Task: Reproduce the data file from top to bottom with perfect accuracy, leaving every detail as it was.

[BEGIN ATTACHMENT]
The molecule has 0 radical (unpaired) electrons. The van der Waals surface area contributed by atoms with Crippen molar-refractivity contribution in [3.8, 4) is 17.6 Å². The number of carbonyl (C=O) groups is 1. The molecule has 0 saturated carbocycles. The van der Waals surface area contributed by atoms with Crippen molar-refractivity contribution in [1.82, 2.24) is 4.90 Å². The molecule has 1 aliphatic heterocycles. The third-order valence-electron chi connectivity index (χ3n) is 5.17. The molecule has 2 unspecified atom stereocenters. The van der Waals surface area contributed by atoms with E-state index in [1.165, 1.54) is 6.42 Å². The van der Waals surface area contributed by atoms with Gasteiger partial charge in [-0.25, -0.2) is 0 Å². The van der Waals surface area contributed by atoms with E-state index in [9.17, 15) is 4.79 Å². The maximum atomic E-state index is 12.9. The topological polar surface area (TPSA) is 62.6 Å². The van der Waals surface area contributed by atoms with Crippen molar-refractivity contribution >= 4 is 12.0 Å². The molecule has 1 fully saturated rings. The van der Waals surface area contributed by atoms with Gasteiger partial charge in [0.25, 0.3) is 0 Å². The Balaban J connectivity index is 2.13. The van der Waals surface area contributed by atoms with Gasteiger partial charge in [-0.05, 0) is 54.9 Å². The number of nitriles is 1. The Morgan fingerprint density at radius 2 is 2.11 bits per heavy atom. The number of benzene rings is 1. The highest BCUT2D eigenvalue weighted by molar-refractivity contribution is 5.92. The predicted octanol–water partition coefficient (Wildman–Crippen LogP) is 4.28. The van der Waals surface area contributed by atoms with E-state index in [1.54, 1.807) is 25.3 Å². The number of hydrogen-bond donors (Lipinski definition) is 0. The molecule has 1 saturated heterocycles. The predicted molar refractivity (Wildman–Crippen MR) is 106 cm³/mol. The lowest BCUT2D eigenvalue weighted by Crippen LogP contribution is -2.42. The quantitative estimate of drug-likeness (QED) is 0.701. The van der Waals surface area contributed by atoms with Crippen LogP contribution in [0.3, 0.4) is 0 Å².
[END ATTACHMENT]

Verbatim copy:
The molecule has 0 radical (unpaired) electrons. The van der Waals surface area contributed by atoms with Crippen molar-refractivity contribution in [3.8, 4) is 17.6 Å². The number of carbonyl (C=O) groups is 1. The molecule has 0 saturated carbocycles. The van der Waals surface area contributed by atoms with Crippen molar-refractivity contribution in [1.82, 2.24) is 4.90 Å². The molecule has 1 aliphatic heterocycles. The third-order valence-electron chi connectivity index (χ3n) is 5.17. The molecule has 2 unspecified atom stereocenters. The van der Waals surface area contributed by atoms with E-state index in [1.165, 1.54) is 6.42 Å². The van der Waals surface area contributed by atoms with Gasteiger partial charge in [-0.25, -0.2) is 0 Å². The van der Waals surface area contributed by atoms with E-state index in [9.17, 15) is 4.79 Å². The maximum atomic E-state index is 12.9. The topological polar surface area (TPSA) is 62.6 Å². The van der Waals surface area contributed by atoms with Crippen molar-refractivity contribution >= 4 is 12.0 Å². The molecule has 1 fully saturated rings. The van der Waals surface area contributed by atoms with Gasteiger partial charge in [0.25, 0.3) is 0 Å². The Balaban J connectivity index is 2.13. The van der Waals surface area contributed by atoms with Gasteiger partial charge in [-0.05, 0) is 54.9 Å². The number of nitriles is 1. The Morgan fingerprint density at radius 2 is 2.11 bits per heavy atom. The number of benzene rings is 1. The highest BCUT2D eigenvalue weighted by molar-refractivity contribution is 5.92. The predicted octanol–water partition coefficient (Wildman–Crippen LogP) is 4.28. The van der Waals surface area contributed by atoms with E-state index in [1.54, 1.807) is 25.3 Å². The number of hydrogen-bond donors (Lipinski definition) is 0. The molecule has 1 saturated heterocycles. The predicted molar refractivity (Wildman–Crippen MR) is 106 cm³/mol. The lowest BCUT2D eigenvalue weighted by Crippen LogP contribution is -2.42. The quantitative estimate of drug-likeness (QED) is 0.701. The van der Waals surface area contributed by atoms with Crippen LogP contribution in [0.3, 0.4) is 0 Å².